The scarcity of labor in today’s markets demands new approaches to workforce development that account for changing worker expectations and build healthier workplace cultures.
That was the message delivered by Chris Baichoo, executive director and CEO of WMEP Manufacturing Solutions, to the Wisconsin Economic Summit, hosted by WEDC in Appleton on Oct. 23.
Baichoo said a recent survey of 415 Wisconsin manufacturers indicated that 81% were struggling to find qualified workers. Filling those jobs requires a new hiring outlook, and keeping them demands a new workplace culture, he said: “You’ve got to have a marketing mindset. And what that means is you’ve got to start treating your employees as customers. You’ve got to give them what they want so they come on board.”
Employers need to be purposeful in their hiring, developing a well-defined corporate culture, conveying their role on social responsibility issues, and selling employees on a value proposition—and applications should be easy to complete online, he added.
He noted that the onboarding process itself can be a turnoff to new hires: “If you are onboarding employees, if they come in in the morning and they leave by lunch and they never show back up, you probably have a problem with your process. Was it your culture? Were you not adapting the onboarding process to the generation that you’re hiring?”
Baichoo said support for professional development provides an incentive for employees to apply and stay, with some companies setting up internal “universities” to train their workers. “Large companies like Sub-Zero are developing unique programs to help train new employees and bring them up to speed,” he said. “They recognize that they have to spend the effort there to develop their workforce.”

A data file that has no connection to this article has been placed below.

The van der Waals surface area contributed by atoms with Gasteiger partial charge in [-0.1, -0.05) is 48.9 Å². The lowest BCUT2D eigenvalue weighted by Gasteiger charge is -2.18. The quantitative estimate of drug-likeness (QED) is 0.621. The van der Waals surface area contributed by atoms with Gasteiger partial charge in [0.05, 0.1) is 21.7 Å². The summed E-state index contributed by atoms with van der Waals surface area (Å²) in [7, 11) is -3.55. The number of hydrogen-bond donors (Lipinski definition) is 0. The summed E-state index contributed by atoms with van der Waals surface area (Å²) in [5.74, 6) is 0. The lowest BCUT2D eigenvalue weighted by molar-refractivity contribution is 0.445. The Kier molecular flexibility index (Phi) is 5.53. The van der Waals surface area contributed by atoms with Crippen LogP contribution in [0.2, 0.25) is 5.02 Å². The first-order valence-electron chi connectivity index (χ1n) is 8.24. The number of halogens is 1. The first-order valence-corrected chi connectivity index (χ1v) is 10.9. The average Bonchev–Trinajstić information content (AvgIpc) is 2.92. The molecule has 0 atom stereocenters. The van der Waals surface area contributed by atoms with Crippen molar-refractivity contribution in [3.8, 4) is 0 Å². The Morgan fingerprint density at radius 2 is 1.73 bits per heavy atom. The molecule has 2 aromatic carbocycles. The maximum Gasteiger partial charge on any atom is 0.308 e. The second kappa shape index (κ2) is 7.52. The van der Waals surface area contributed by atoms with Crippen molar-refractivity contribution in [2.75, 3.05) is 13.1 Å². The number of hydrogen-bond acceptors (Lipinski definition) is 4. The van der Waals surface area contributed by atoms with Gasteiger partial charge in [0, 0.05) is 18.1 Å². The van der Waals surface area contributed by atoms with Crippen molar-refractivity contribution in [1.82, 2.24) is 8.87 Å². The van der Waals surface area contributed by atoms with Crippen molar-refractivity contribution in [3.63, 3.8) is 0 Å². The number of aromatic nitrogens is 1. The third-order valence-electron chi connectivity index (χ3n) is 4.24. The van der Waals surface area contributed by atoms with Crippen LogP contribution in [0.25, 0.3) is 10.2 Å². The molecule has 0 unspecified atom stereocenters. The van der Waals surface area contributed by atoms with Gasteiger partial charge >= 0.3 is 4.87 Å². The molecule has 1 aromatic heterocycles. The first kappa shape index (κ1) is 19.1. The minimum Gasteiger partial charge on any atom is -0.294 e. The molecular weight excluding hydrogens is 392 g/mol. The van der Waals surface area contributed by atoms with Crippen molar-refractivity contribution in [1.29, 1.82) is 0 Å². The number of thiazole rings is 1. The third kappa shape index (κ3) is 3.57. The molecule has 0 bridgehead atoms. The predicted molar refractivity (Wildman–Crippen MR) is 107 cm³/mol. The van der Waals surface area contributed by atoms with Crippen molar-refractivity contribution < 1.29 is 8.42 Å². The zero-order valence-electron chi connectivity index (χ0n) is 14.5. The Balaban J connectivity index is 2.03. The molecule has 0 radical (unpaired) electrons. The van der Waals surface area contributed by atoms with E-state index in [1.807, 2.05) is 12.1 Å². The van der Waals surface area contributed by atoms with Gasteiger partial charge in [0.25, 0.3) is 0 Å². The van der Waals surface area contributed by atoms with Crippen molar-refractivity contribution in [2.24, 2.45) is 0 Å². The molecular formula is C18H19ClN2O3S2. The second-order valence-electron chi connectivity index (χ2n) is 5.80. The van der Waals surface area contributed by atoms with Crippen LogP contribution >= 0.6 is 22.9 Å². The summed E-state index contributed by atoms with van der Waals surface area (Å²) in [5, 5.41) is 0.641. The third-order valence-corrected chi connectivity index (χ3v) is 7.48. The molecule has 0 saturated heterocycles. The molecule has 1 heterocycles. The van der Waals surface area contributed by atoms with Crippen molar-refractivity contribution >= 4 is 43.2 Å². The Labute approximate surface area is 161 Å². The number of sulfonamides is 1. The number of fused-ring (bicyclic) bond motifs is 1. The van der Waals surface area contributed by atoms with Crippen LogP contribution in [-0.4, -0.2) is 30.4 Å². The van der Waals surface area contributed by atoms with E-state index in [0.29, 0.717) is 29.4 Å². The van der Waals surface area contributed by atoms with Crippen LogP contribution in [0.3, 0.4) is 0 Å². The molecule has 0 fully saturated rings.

Especially as Baby Boomers retire, apprenticeships and mentorships can help capture institutional memory and carry on the culture and traditions established by companies, Baichoo added. “As you look at these employees retire, how do you set up mentorships to make sure that newer employees have a mentor to transfer that knowledge and to establish the culture of the company?”
Baichoo said building an inclusive, collaborative culture with sound values is also essential to succeed in the labor market and the workplace—and changing gears to abandon a my-way-or-the-highway approach is also important. “One of the things I’ve learned over the last couple of years is that understanding the strengths of every employee and customizing an advancement program that builds on their strength, whether it’s up or lateral—it’s really important to be able to understand how you make it fit,” he said.
Baichoo also said the difficulty in attracting employees points to a need to optimize products and customers that have the highest return on investment. For example, he suggested that manufacturers retire products at the end of their life cycle and redesign them to reduce the labor involved in production, and use that savings to invest in automation.
Training is also central for supervisors, Baichoo said, to ensure that they are not chasing employees out the door. “These are the people that make manufacturing businesses work,” he said. “If you have a poorly trained front-line leadership, you will suffer, believe you me. When they do their job really well, they help reduce turnover, they drive productivity, and they provide training on new changes where we look at employees as our customers and attend to their individual needs to keep them engaged.”